What started it?

A previous blog in this series talked in great detail about the power of getting people to capture environmental data. Air and water pollution are not problems that stop at legal borders or specific government departments — and there is not always an economic incentive to research these issues at a national or international level.

The best book I read last year was ‘The Handbook of Ignorance Studies’ about the study of culturally induced ignorance — agnotology. Deciding what does not get researched is as powerful a political move as deciding what does and there are many real or perceived conflicts of interest in these decisions. If something has not been researched, you can say ‘there’s no evidence’ — but that can mean ‘we need more data’ which is different from saying ‘we have enough data to say there is no evidence’. The classic example of this is tobacco research but as a species we are spoiled for choice. Reminding people that there are many kinds of useful research they can do without needing to wait for someone to pay for it is a very effective way of sharing the power of knowledge in a distributed way.

My previous professional experience of working with the public and health charities to build partnerships with researchers led me to see the parallels between the principles of ‘public involvement’ in health research and how this is transferable to all kinds of research. This crystallized for me when, after moving to Australia, I visited a friend in Borneo who was working for the Borneo Research Foundation at a research station studying primates such as gibbons and orangutans — the biggest threat to these species being humans. I captured my ideas of how to involve the public in this kind of research in a report but didn’t do anything with it until I learned of the extensive logging which was taking place less than two hours from where I live in Melbourne.

I learned about how the State government of Victoria owned a company that was logging trees in a way which some experts have described as illegal, destroying the habitat of critically endangered animals, increasing the risk of deadly fires in the future and causing massive air pollution when burning the forest and soil after logging it (which is not a fire-risk reduction method, just the cheapest way of re-seeding the land for future plantations).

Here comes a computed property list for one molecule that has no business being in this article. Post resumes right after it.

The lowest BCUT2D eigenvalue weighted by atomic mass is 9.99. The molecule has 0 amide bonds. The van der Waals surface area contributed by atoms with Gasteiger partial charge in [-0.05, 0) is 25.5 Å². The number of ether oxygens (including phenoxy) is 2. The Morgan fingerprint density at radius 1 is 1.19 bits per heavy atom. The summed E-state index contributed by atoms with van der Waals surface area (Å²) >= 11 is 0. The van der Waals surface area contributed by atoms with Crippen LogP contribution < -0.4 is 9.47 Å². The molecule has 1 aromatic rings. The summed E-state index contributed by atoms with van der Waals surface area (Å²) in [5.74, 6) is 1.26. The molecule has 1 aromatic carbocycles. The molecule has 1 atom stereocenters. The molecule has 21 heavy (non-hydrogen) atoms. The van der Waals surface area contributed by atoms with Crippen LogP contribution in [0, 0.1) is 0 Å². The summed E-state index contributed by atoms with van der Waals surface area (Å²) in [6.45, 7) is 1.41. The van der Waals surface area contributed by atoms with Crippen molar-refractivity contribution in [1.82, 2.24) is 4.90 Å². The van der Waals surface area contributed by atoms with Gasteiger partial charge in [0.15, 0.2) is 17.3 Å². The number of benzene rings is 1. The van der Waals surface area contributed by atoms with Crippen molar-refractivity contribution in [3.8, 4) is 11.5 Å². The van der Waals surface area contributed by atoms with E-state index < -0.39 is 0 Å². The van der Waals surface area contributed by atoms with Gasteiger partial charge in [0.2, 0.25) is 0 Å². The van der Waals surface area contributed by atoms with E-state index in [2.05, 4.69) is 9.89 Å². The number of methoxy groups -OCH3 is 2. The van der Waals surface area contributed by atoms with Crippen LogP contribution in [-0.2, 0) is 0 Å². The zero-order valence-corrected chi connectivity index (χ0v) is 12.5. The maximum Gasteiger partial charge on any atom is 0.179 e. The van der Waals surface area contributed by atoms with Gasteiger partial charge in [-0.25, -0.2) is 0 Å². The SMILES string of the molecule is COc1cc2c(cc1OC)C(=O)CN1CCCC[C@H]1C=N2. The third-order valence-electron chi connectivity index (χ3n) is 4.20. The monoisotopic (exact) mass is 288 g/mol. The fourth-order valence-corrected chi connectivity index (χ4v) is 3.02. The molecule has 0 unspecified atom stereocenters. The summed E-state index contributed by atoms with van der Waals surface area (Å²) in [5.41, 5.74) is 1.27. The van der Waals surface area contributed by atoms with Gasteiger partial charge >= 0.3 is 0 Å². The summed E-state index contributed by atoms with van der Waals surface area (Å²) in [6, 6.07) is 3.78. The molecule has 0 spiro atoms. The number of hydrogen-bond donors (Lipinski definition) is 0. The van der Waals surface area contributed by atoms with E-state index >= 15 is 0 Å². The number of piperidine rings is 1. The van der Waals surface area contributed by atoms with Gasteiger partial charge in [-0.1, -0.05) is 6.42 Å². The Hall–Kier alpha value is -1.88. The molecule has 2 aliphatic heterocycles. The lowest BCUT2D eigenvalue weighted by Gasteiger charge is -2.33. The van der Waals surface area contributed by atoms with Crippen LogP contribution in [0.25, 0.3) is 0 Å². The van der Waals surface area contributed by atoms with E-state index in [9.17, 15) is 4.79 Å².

I met some experts who were volunteering their time to go into the forest to gather data. They were spotting critically endangered nocturnal animals with thermal imaging cameras, sleeping in their cars, and giving the data to the government to provide evidence that logging in that area should stop. Crucially, this was research that the government was already gathering but the self-described citizen scientists decided to gather their own data as there was perceived conflict of interest among some people that the government had a perverse incentive to not do this science, as that would having to stop logging, which has economic and political consequences. 

‘Campfires and Science’ was my attempt to make this data gathering more accessible and inclusive, and to improve the dissemination and translation of this knowledge by making more people aware of what was happening. My professional experience in creating Open Access learning resources for organizations like Cochrane which help the public understand the importance of evidence has given me a good foundation. Similarly, much of my PhD is learning about how to involve people, so this was a good opportunity to move from theory to practice and gain some real-world experience to help inform my own PhD.

What’s next? 

We’re thrilled to be working with the New South Wales Office of Environment and Heritage to explore how to set up similar communities around Sydney. We are also planning to set up an international not-for-profit organization to support everyone in the world to get involved in creating, sharing and using knowledge, so we can move beyond the ‘Campfires and Science’ format.

If you’re interested in learning more, supporting this work or would like to learn how you can set up your own ‘Campfires and Science’, please feel free to get in touch.

Jack Nunn wishes to highlight that at the time of writing, the ‘Campfires and Science’ project is carried out in his spare time with other volunteers and currently receives no funding or in-kind donations. It has no official affiliation with his work with La Trobe University or the Cochrane Collaboration. Opinions in this blog post are that of the author and not necessarily that of Hindawi. The text is by Jack Nunn, the campfire photo was taken by Steve Herbst, and both are distributed under the Creative Commons Attribution License (CC-BY). Illustration by Hindawi and is also CC-BY.